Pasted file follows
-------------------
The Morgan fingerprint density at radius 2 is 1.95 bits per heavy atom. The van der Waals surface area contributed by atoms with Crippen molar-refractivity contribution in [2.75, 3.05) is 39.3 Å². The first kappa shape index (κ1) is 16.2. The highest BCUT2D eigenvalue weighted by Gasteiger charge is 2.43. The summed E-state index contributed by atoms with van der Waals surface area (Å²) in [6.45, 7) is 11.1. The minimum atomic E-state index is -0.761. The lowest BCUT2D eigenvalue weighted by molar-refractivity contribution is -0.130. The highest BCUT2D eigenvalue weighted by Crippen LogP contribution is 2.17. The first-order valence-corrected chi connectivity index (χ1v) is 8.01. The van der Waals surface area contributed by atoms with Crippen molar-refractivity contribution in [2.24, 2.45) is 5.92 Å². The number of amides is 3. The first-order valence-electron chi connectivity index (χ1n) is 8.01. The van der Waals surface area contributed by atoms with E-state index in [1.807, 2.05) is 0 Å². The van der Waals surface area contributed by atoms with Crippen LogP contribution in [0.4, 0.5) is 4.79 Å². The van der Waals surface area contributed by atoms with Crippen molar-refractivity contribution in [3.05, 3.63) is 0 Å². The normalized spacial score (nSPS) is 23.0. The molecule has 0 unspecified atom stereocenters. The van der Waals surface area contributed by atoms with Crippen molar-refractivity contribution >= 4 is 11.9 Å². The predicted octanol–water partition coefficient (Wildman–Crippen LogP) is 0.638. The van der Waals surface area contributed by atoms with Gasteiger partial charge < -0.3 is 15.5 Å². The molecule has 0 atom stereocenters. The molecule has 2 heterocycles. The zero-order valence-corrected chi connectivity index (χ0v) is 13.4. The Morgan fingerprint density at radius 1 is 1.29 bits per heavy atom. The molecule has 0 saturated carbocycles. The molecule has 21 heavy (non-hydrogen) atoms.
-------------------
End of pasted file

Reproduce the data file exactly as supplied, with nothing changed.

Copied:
The Morgan fingerprint density at radius 2 is 1.95 bits per heavy atom. The van der Waals surface area contributed by atoms with Crippen molar-refractivity contribution in [2.75, 3.05) is 39.3 Å². The first kappa shape index (κ1) is 16.2. The highest BCUT2D eigenvalue weighted by Gasteiger charge is 2.43. The summed E-state index contributed by atoms with van der Waals surface area (Å²) in [6.45, 7) is 11.1. The minimum atomic E-state index is -0.761. The lowest BCUT2D eigenvalue weighted by molar-refractivity contribution is -0.130. The highest BCUT2D eigenvalue weighted by Crippen LogP contribution is 2.17. The first-order valence-corrected chi connectivity index (χ1v) is 8.01. The van der Waals surface area contributed by atoms with Crippen molar-refractivity contribution in [2.24, 2.45) is 5.92 Å². The number of amides is 3. The first-order valence-electron chi connectivity index (χ1n) is 8.01. The van der Waals surface area contributed by atoms with E-state index in [1.807, 2.05) is 0 Å². The van der Waals surface area contributed by atoms with Crippen LogP contribution in [0.4, 0.5) is 4.79 Å². The van der Waals surface area contributed by atoms with Crippen molar-refractivity contribution in [3.05, 3.63) is 0 Å². The normalized spacial score (nSPS) is 23.0. The molecule has 0 unspecified atom stereocenters. The van der Waals surface area contributed by atoms with Crippen molar-refractivity contribution >= 4 is 11.9 Å². The predicted octanol–water partition coefficient (Wildman–Crippen LogP) is 0.638. The van der Waals surface area contributed by atoms with Gasteiger partial charge < -0.3 is 15.5 Å². The molecule has 0 atom stereocenters. The molecule has 2 heterocycles. The zero-order valence-corrected chi connectivity index (χ0v) is 13.4. The Morgan fingerprint density at radius 1 is 1.29 bits per heavy atom. The molecule has 0 saturated carbocycles. The molecule has 21 heavy (non-hydrogen) atoms.